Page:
STORY WRITTEN CHRIS CAMERON
For Digital First Media
The Rebirth Brass Band is not your grandfather’s New Orleans jazz.
In fact, there’s nothing traditional about the sound that the eight-piece band makes. It relies upon traditional instruments — drums, a tuba, a saxophone, trumpets, and trombones, but that’s where the similarities to a traditional Bourbon Street sound end.
The band relies as much on feeling and emotions as it does on adhering to a specific genre. It’s a liquid sound on any given night and the music is a reflection of audience reactions. It’s dance music in its rawest form, meant to be played loud in intimate, darkened settings. It’s both a celebration of life and death — energized and emotional.
The band calls its music “junk music,” a hybrid of jazz and funk that other New Orleans brass bands have adopted; but Rebirth (as they’re known back home) first began to explore their sound back in the early 80s under the direction of brothers Philip Frazier (tuba) and Keith Frazier (bass drum) in the Treme neighborhood of New Orleans.
Songs such as “Do Whatcha Wanna” and “Feel Like Funkin’ It Up” rely upon heavy grooves and improvised jazz over a call and response chorus, meant to elicit audience participation.
“Our music is a collaboration of multiple emotions, which changes every time we play a song,” trombonist Stafford Agee said through email.
During Mardi Gras the “main line” or the “first line” of the parade is the main event. These are the musicians with permits and members of actual clubs. The “second line” are the folks who follow the main parade, mixing in exuberant dance, and in some cases, their own variations of jazz music. It is from this “second lining” that Rebirth found its soul.
Their music draws upon the second line style as well as hip hop, soul, and funk. Treme is rich in brass bands, despite being largely economically impoverished. The music flows from street corners and bellows down from front porches.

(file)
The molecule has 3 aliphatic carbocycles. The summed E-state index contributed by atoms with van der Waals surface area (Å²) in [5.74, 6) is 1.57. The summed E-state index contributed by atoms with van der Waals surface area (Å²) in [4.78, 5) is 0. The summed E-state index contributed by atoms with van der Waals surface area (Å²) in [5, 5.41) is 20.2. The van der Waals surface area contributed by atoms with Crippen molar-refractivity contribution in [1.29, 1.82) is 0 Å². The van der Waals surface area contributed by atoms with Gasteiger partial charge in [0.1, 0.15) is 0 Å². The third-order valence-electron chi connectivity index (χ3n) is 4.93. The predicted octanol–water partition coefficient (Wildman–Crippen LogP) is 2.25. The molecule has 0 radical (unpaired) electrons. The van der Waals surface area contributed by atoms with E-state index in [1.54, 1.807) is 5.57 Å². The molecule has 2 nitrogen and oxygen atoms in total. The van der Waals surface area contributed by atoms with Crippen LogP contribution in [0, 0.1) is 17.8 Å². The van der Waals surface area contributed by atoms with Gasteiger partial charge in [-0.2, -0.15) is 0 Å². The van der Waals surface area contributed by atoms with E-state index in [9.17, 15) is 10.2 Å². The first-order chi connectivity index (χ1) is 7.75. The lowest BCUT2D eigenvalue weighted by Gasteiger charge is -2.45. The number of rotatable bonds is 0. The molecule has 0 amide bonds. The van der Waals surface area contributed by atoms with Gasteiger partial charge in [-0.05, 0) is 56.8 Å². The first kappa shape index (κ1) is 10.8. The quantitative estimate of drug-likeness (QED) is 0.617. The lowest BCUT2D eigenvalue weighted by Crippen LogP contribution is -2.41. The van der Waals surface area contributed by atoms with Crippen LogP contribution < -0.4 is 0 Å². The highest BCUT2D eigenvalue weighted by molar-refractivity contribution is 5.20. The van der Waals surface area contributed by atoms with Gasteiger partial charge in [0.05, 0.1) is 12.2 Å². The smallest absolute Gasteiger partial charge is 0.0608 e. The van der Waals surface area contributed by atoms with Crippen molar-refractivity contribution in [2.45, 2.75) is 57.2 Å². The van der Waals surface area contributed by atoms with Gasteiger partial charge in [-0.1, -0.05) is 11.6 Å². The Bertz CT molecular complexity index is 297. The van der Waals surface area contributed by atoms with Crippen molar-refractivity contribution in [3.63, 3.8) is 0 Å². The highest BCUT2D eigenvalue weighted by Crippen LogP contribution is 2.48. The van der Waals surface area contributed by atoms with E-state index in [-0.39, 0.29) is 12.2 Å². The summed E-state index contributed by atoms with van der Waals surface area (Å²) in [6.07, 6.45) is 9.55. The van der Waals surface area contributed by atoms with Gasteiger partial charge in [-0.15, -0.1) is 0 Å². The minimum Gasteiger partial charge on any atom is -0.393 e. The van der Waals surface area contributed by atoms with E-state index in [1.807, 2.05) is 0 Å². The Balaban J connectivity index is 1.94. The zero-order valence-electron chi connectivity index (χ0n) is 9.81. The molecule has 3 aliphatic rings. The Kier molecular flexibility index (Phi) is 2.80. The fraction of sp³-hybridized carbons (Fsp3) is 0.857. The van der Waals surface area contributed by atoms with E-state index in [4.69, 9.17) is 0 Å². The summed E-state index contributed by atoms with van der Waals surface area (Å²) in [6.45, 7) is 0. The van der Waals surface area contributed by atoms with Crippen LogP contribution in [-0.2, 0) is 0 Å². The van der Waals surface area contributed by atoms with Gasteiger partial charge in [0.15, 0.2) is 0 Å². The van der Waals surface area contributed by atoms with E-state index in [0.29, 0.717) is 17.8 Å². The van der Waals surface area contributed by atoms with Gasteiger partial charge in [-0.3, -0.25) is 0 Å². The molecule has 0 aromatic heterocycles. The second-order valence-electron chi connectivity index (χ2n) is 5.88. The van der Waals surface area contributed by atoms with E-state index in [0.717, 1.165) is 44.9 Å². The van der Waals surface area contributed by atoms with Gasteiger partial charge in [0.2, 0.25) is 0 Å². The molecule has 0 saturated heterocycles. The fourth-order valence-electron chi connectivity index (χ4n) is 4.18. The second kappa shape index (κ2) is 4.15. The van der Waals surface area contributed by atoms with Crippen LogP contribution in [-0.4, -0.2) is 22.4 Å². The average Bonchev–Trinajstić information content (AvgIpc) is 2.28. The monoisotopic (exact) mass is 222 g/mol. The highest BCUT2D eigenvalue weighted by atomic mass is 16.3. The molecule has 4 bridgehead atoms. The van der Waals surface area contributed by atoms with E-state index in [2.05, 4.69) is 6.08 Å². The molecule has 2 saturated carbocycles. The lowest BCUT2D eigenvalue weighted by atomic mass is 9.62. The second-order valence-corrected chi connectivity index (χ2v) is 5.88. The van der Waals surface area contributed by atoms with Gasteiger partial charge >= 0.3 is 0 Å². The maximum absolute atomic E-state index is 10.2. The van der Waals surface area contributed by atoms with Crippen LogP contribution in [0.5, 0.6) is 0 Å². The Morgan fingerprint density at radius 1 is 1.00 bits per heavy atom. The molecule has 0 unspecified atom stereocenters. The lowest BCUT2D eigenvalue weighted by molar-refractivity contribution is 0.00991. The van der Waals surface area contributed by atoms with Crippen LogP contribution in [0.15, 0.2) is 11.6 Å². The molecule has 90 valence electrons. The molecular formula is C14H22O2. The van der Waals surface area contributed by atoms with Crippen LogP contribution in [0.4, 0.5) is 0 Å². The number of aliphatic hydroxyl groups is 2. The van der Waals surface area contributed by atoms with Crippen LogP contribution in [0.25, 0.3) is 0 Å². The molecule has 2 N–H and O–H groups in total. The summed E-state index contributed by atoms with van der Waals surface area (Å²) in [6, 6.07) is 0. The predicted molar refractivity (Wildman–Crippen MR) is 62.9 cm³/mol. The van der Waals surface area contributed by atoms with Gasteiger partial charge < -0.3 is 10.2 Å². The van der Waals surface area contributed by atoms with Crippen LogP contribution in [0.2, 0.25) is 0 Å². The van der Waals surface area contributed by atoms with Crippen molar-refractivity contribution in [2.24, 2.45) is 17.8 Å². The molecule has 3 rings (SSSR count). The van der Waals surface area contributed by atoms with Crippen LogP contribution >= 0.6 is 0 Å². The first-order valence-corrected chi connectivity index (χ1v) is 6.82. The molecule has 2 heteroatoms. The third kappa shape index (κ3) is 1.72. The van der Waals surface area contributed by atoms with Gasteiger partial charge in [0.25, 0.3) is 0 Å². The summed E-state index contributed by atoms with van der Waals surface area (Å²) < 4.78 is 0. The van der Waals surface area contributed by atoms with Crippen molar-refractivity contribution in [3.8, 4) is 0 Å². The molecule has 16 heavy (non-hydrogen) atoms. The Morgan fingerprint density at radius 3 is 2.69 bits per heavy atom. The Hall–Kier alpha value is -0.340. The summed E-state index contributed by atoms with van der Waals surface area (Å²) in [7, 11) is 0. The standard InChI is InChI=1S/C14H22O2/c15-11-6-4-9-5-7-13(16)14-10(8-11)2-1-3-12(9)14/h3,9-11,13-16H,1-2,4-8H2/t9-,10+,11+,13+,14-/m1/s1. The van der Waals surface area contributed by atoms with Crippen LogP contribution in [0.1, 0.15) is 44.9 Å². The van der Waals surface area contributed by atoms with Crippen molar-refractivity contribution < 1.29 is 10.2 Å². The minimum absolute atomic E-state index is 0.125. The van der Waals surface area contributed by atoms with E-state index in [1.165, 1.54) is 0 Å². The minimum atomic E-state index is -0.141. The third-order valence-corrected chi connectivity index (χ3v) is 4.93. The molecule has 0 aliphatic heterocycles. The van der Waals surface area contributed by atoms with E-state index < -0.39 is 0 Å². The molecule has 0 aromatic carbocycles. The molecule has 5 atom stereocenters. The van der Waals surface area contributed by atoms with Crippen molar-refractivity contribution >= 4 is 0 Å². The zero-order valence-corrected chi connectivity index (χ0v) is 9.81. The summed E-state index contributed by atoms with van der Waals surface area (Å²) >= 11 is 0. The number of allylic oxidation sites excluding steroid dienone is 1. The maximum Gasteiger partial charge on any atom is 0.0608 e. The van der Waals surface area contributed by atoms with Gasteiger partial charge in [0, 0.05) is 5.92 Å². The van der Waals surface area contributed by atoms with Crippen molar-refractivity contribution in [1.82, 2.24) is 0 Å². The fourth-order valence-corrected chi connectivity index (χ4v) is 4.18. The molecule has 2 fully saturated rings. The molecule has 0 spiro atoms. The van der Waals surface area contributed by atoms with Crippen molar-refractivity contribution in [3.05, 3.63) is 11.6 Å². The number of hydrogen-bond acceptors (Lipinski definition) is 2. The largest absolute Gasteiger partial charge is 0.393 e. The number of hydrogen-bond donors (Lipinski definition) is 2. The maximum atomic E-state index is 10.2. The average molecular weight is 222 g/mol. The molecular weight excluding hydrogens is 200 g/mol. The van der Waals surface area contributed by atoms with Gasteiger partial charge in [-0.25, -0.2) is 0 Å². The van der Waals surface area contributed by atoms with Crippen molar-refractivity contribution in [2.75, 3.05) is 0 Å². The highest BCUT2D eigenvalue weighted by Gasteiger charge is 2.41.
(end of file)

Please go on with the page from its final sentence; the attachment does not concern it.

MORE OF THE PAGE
“Our music is a moving party,” Agee said. “After 30 years of performing at street parades, the band has finally retired from the second lines so that younger groups can take over.”
After Hurricane Katrina devastated New Orleans and the Gulf Coast, Rebirth found new purpose as they brought their live shows around the world.
“We run into N’awlins folks all over,” Agee said. “We played for people that had been displaced from the storm and those shows helped make them feel closer to home.”
The HBO drama “Treme” focuses on the lives of musicians living post-Katrina New Orleans. Rebirth’s music and the musicians themselves were featured throughout the series. The character Antoine Batiste, played by native New Orleanian Wendell Pierce, is loosely based on the real-life personas of former Rebirth member Kermit Ruffins and Agee. Agee also appears in several scenes involving the Mardi Gras Indians.
“That show introduced audiences to other parts of New Orleans outside of the French Quarter,” Agee said. “It highlighted the diverse musical talents from this city.”
Pierce’s character is a trombone player and Agee coached the actor in how to emulate the slide movement of the trombone to the songs.
“We didn’t directly have a say in the show, but we were able to voice our opinions through the support of Wendell,” Agee said.
With over a dozen albums to their name, Rebirth continues to record new material and tour the world. With an eight-piece band the process for selecting the songs for recordings could become challenging, but Agee said it’s not really the band that makes the decisions.
“Ultimately, it’s our fans who help us decide what we’re going to record,” he said. “We perform the songs for them and through their reactions they help us make the decisions without them realizing that they’re part of the process.”
For a taste of authentic New Orleans brass band music, see the Rebirth Brass Band live. After 30 years of gigging, they have the chops to get you onto the dance floor and your feet won’t regret it.
“It’s a known fact that this is what we do,” Agee said. “We want you to come out and have fun and the music will get you out of your chair.”